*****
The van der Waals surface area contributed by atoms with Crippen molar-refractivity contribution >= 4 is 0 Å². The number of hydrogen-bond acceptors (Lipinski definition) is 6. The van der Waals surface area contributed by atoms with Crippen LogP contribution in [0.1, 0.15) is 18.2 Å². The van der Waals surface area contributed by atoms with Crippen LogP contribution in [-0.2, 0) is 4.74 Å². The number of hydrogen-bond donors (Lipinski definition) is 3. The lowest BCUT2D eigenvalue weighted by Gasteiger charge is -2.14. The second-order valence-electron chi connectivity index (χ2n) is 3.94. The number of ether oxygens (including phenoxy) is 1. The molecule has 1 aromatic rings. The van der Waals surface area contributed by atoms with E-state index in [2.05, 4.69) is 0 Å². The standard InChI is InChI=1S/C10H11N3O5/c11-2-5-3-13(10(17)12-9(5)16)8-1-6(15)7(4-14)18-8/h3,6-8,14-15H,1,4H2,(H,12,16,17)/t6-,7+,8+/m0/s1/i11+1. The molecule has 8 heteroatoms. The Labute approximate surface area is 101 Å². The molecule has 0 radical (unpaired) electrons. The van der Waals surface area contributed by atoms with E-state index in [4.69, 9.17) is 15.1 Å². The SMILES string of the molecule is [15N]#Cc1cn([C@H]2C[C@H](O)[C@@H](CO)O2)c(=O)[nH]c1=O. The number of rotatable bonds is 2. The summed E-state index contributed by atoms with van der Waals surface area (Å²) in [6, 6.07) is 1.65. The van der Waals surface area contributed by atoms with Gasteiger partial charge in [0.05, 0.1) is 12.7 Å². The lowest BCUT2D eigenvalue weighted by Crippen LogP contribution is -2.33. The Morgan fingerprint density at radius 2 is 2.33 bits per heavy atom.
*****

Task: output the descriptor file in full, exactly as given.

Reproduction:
The van der Waals surface area contributed by atoms with Crippen molar-refractivity contribution >= 4 is 0 Å². The number of hydrogen-bond acceptors (Lipinski definition) is 6. The van der Waals surface area contributed by atoms with Crippen LogP contribution in [0.1, 0.15) is 18.2 Å². The van der Waals surface area contributed by atoms with Crippen LogP contribution in [-0.2, 0) is 4.74 Å². The number of hydrogen-bond donors (Lipinski definition) is 3. The lowest BCUT2D eigenvalue weighted by Gasteiger charge is -2.14. The second-order valence-electron chi connectivity index (χ2n) is 3.94. The number of ether oxygens (including phenoxy) is 1. The molecule has 1 aromatic rings. The van der Waals surface area contributed by atoms with E-state index in [2.05, 4.69) is 0 Å². The standard InChI is InChI=1S/C10H11N3O5/c11-2-5-3-13(10(17)12-9(5)16)8-1-6(15)7(4-14)18-8/h3,6-8,14-15H,1,4H2,(H,12,16,17)/t6-,7+,8+/m0/s1/i11+1. The molecule has 8 heteroatoms. The Labute approximate surface area is 101 Å². The molecule has 0 radical (unpaired) electrons. The van der Waals surface area contributed by atoms with E-state index in [4.69, 9.17) is 15.1 Å². The SMILES string of the molecule is [15N]#Cc1cn([C@H]2C[C@H](O)[C@@H](CO)O2)c(=O)[nH]c1=O. The number of rotatable bonds is 2. The summed E-state index contributed by atoms with van der Waals surface area (Å²) in [6, 6.07) is 1.65. The van der Waals surface area contributed by atoms with Gasteiger partial charge in [0.05, 0.1) is 12.7 Å². The lowest BCUT2D eigenvalue weighted by Crippen LogP contribution is -2.33. The Morgan fingerprint density at radius 2 is 2.33 bits per heavy atom.